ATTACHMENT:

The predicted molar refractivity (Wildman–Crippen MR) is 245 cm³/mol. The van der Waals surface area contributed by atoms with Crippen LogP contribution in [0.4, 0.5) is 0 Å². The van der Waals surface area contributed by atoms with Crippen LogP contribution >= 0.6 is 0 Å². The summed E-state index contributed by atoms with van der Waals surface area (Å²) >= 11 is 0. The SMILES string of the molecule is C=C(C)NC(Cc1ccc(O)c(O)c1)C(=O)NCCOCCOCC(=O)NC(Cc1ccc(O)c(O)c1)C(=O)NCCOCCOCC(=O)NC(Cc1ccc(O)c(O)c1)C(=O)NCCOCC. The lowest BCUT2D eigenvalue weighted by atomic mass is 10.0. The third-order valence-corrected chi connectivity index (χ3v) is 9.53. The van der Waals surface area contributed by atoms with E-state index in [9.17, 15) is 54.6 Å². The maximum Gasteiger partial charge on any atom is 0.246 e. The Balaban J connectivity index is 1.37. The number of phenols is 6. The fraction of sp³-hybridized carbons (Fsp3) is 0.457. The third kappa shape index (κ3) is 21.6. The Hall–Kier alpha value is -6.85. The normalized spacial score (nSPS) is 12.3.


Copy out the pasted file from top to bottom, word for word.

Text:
The predicted molar refractivity (Wildman–Crippen MR) is 245 cm³/mol. The van der Waals surface area contributed by atoms with Crippen LogP contribution in [0.4, 0.5) is 0 Å². The van der Waals surface area contributed by atoms with Crippen LogP contribution >= 0.6 is 0 Å². The summed E-state index contributed by atoms with van der Waals surface area (Å²) >= 11 is 0. The SMILES string of the molecule is C=C(C)NC(Cc1ccc(O)c(O)c1)C(=O)NCCOCCOCC(=O)NC(Cc1ccc(O)c(O)c1)C(=O)NCCOCCOCC(=O)NC(Cc1ccc(O)c(O)c1)C(=O)NCCOCC. The lowest BCUT2D eigenvalue weighted by atomic mass is 10.0. The third-order valence-corrected chi connectivity index (χ3v) is 9.53. The van der Waals surface area contributed by atoms with E-state index in [9.17, 15) is 54.6 Å². The maximum Gasteiger partial charge on any atom is 0.246 e. The Balaban J connectivity index is 1.37. The number of phenols is 6. The fraction of sp³-hybridized carbons (Fsp3) is 0.457. The third kappa shape index (κ3) is 21.6. The Hall–Kier alpha value is -6.85. The normalized spacial score (nSPS) is 12.3.